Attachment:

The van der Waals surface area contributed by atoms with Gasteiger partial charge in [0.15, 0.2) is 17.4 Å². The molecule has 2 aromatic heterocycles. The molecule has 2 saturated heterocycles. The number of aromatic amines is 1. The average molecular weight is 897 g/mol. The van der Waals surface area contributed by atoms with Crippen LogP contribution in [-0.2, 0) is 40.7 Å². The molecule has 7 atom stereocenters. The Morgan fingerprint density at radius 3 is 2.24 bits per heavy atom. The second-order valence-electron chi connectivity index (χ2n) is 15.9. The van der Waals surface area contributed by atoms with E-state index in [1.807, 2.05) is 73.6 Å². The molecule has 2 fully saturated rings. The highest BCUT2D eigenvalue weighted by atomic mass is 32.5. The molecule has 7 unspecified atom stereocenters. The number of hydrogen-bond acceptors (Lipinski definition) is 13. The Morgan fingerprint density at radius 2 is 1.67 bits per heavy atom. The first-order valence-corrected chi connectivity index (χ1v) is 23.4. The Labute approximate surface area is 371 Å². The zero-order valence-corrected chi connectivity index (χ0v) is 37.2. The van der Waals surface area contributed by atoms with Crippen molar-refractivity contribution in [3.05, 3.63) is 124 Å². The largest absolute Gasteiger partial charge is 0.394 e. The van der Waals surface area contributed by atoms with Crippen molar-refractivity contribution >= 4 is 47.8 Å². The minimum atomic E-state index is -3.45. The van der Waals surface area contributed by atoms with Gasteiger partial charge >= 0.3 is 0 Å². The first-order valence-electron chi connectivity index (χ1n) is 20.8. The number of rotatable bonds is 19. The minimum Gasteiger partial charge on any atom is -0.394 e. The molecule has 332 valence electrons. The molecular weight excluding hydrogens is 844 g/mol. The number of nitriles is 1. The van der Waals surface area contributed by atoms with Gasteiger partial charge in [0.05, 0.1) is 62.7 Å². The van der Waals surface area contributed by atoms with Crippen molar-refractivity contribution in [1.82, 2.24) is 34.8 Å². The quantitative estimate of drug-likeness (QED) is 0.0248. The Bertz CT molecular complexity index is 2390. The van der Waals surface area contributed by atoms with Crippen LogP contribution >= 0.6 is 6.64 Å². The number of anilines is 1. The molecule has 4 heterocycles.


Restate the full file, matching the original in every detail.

The van der Waals surface area contributed by atoms with Gasteiger partial charge in [0.15, 0.2) is 17.4 Å². The molecule has 2 aromatic heterocycles. The molecule has 2 saturated heterocycles. The number of aromatic amines is 1. The average molecular weight is 897 g/mol. The van der Waals surface area contributed by atoms with Crippen LogP contribution in [-0.2, 0) is 40.7 Å². The molecule has 7 atom stereocenters. The Morgan fingerprint density at radius 3 is 2.24 bits per heavy atom. The second-order valence-electron chi connectivity index (χ2n) is 15.9. The van der Waals surface area contributed by atoms with E-state index in [1.807, 2.05) is 73.6 Å². The molecule has 2 fully saturated rings. The highest BCUT2D eigenvalue weighted by atomic mass is 32.5. The molecule has 7 unspecified atom stereocenters. The number of hydrogen-bond acceptors (Lipinski definition) is 13. The Morgan fingerprint density at radius 2 is 1.67 bits per heavy atom. The first-order valence-corrected chi connectivity index (χ1v) is 23.4. The Labute approximate surface area is 371 Å². The zero-order valence-corrected chi connectivity index (χ0v) is 37.2. The van der Waals surface area contributed by atoms with Crippen molar-refractivity contribution in [3.05, 3.63) is 124 Å². The largest absolute Gasteiger partial charge is 0.394 e. The van der Waals surface area contributed by atoms with Crippen molar-refractivity contribution >= 4 is 47.8 Å². The minimum atomic E-state index is -3.45. The van der Waals surface area contributed by atoms with Gasteiger partial charge >= 0.3 is 0 Å². The first-order valence-electron chi connectivity index (χ1n) is 20.8. The number of rotatable bonds is 19. The minimum Gasteiger partial charge on any atom is -0.394 e. The molecule has 332 valence electrons. The molecular weight excluding hydrogens is 844 g/mol. The number of nitriles is 1. The van der Waals surface area contributed by atoms with Gasteiger partial charge in [0.05, 0.1) is 62.7 Å². The van der Waals surface area contributed by atoms with Crippen molar-refractivity contribution in [1.82, 2.24) is 34.8 Å². The quantitative estimate of drug-likeness (QED) is 0.0248. The Bertz CT molecular complexity index is 2390. The van der Waals surface area contributed by atoms with Crippen LogP contribution >= 0.6 is 6.64 Å². The number of anilines is 1. The molecule has 4 heterocycles.